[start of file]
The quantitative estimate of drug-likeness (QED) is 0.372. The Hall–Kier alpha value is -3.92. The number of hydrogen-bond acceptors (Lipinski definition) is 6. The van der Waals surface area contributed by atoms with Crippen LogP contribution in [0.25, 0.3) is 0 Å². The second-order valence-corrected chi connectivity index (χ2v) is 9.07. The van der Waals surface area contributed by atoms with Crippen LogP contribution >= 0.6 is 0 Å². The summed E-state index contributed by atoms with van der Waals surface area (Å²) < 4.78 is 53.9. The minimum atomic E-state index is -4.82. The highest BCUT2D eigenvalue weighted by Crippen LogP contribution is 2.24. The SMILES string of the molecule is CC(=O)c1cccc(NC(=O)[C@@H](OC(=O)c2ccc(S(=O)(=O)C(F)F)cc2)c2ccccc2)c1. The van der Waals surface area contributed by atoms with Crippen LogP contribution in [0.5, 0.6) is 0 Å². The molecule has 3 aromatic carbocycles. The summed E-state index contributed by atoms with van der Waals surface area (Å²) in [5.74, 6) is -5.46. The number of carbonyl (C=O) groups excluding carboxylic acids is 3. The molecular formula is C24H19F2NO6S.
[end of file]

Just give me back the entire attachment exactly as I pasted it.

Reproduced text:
The quantitative estimate of drug-likeness (QED) is 0.372. The Hall–Kier alpha value is -3.92. The number of hydrogen-bond acceptors (Lipinski definition) is 6. The van der Waals surface area contributed by atoms with Crippen LogP contribution in [0.25, 0.3) is 0 Å². The second-order valence-corrected chi connectivity index (χ2v) is 9.07. The van der Waals surface area contributed by atoms with Crippen LogP contribution >= 0.6 is 0 Å². The summed E-state index contributed by atoms with van der Waals surface area (Å²) < 4.78 is 53.9. The minimum atomic E-state index is -4.82. The highest BCUT2D eigenvalue weighted by Crippen LogP contribution is 2.24. The SMILES string of the molecule is CC(=O)c1cccc(NC(=O)[C@@H](OC(=O)c2ccc(S(=O)(=O)C(F)F)cc2)c2ccccc2)c1. The van der Waals surface area contributed by atoms with Crippen LogP contribution in [0.5, 0.6) is 0 Å². The molecule has 3 aromatic carbocycles. The summed E-state index contributed by atoms with van der Waals surface area (Å²) in [5.74, 6) is -5.46. The number of carbonyl (C=O) groups excluding carboxylic acids is 3. The molecular formula is C24H19F2NO6S.